Sometimes you just have to kiss Rex Murphy’s feet

Before posting this, I should explain my own position on things. I moved to Toronto from Calgary, early in 2000. So my number one team remains the Flames. But I’ve come to be a Toronto Maple Leafs fan too, by virtue of living here and being caught up in Leafs Nation. I don’t live, breathe, and sleep hockey anyway, so I get to stand “above it all,” for the most part. (Except when the Flames go on one of their surprising playoff tears, though that’s not been possible in recent years.)

Anyway. Last night, on CBC TV’s national news broadcast, The National, commentator Rex Murphy took on the Toronto Maple Leafs and the “apology” they did in every newspaper after missing the playoffs again — for the seventh straight year. And Murphy’s little…dissertation…was a thing of beauty, and had me laughing so hard I was almost crying. So for posterity, here it is:

Rex Murphy’s Maple Leafs Apology Commentary

(And I have to issue my own apology, because CBC’s Embed code — doesn’t. At least not on WordPress. But click to go there, and you will not be sorry!)

Almost too beautiful to bear – Jodhaa Akbar

Cecil B. DeMille could take lessons. Seriously. Though I’m not sure he would have used quite as many elephants as Ashutosh Gowariker.

Last night I saw the latest Bollywood mega-release, Jodhaa Akbar, and to say the movie is stunningly beautiful is an understatement. We know Bollywood loves colour, but this time it’s outdone itself.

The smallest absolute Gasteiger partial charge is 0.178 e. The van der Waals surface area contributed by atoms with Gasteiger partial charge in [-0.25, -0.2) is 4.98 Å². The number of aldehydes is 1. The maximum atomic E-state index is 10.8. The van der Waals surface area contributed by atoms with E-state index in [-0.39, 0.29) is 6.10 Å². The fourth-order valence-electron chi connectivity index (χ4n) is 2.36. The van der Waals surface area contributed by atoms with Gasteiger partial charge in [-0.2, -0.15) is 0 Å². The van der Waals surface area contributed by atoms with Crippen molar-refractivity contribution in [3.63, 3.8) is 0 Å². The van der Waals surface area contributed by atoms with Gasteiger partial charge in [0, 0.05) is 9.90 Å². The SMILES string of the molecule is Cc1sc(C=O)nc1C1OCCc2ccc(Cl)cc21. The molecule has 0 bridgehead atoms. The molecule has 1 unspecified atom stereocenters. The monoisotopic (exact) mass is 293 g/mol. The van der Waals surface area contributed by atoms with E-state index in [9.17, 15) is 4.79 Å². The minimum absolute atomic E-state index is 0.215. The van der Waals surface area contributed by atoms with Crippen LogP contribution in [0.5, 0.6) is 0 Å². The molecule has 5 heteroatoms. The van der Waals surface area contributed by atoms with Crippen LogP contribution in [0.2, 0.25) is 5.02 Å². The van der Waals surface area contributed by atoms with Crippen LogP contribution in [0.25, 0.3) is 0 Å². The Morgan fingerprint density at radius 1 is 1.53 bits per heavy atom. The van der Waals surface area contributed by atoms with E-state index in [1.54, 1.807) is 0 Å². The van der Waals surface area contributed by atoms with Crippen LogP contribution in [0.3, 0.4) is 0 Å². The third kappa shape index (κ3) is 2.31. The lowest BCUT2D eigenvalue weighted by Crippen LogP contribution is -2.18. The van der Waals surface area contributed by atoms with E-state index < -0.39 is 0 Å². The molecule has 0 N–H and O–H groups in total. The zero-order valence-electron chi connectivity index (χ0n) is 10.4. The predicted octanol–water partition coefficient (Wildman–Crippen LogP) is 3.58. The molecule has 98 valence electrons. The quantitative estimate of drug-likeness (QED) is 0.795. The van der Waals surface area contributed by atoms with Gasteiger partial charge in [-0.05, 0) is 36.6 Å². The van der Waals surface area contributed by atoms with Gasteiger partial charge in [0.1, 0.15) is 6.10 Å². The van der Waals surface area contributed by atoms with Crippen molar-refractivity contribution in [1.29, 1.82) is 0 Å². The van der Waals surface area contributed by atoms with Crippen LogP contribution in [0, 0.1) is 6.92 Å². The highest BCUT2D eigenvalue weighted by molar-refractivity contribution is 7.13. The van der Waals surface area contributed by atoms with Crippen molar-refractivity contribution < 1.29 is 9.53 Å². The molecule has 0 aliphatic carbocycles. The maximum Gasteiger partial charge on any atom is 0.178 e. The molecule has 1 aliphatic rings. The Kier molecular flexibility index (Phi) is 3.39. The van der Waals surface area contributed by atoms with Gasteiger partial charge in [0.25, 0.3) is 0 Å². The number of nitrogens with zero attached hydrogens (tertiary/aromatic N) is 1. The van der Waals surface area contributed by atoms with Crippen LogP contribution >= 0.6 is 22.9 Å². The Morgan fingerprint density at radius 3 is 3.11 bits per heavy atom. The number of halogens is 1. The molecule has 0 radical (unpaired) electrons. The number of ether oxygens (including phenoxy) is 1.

The movie portrays the strategic sixteenth century marriage between Mughal emperor Jalaluddin Mohammad Akbar to the Rajput princess Jodhaa. Despite some dispute about her real name, or even whether she married Jalaluddin or his son, we know the marriage took place to bring Rajput into the empire. So the rest, as Gowariker admits, is artistic licence.

Stress the “artistic.”

Everywhere you look, there is riotous colour: in the elaborate designs on the walls, in the flowing silks, and even on the elephants and horses. Characters stroll through panels of lightly billowing fabric, or gaze through ethereal curtains, their bodies richly adorned with gold. A gathering at the Mughal court is a study in regional costumes, all wildly colourful.

The music meshes both with the intricate architecture (primarily Agra Fort outside Delhi, and Amber Fort in Rajasthan) and the swirl of the fabrics. Everything flows, in this movie. Hrithik Roshan, playing Jalaluddin, stands and walks like an emperor, each step measured and graceful, his Mughal dress flowing with him as though he was born wearing it. Aishwarya Rai Bachchan, as Princess Jodhaa, carries her brightly coloured Hindu dress and veils with equal grace.